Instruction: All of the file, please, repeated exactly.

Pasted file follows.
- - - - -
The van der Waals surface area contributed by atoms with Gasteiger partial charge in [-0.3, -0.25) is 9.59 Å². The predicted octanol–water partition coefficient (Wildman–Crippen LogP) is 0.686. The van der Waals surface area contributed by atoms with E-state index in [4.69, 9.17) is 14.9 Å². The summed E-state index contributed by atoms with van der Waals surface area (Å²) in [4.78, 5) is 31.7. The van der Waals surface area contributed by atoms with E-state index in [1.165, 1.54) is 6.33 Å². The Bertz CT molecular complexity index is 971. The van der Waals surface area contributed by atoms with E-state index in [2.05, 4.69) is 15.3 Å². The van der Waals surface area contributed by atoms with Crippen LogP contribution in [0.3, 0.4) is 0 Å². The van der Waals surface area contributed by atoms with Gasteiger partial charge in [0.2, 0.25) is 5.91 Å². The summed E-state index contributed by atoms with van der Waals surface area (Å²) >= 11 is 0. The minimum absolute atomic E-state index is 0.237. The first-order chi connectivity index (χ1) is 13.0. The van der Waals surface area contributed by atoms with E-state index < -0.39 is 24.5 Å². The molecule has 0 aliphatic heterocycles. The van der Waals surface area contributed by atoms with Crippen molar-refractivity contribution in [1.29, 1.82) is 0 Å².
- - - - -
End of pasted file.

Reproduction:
The van der Waals surface area contributed by atoms with Gasteiger partial charge in [-0.3, -0.25) is 9.59 Å². The predicted octanol–water partition coefficient (Wildman–Crippen LogP) is 0.686. The van der Waals surface area contributed by atoms with E-state index in [4.69, 9.17) is 14.9 Å². The summed E-state index contributed by atoms with van der Waals surface area (Å²) in [4.78, 5) is 31.7. The van der Waals surface area contributed by atoms with E-state index in [1.165, 1.54) is 6.33 Å². The Bertz CT molecular complexity index is 971. The van der Waals surface area contributed by atoms with E-state index in [2.05, 4.69) is 15.3 Å². The van der Waals surface area contributed by atoms with Crippen LogP contribution in [0.3, 0.4) is 0 Å². The van der Waals surface area contributed by atoms with Gasteiger partial charge in [0.2, 0.25) is 5.91 Å². The summed E-state index contributed by atoms with van der Waals surface area (Å²) >= 11 is 0. The minimum absolute atomic E-state index is 0.237. The first-order chi connectivity index (χ1) is 13.0. The van der Waals surface area contributed by atoms with E-state index < -0.39 is 24.5 Å². The molecule has 0 aliphatic heterocycles. The van der Waals surface area contributed by atoms with Crippen molar-refractivity contribution in [1.29, 1.82) is 0 Å².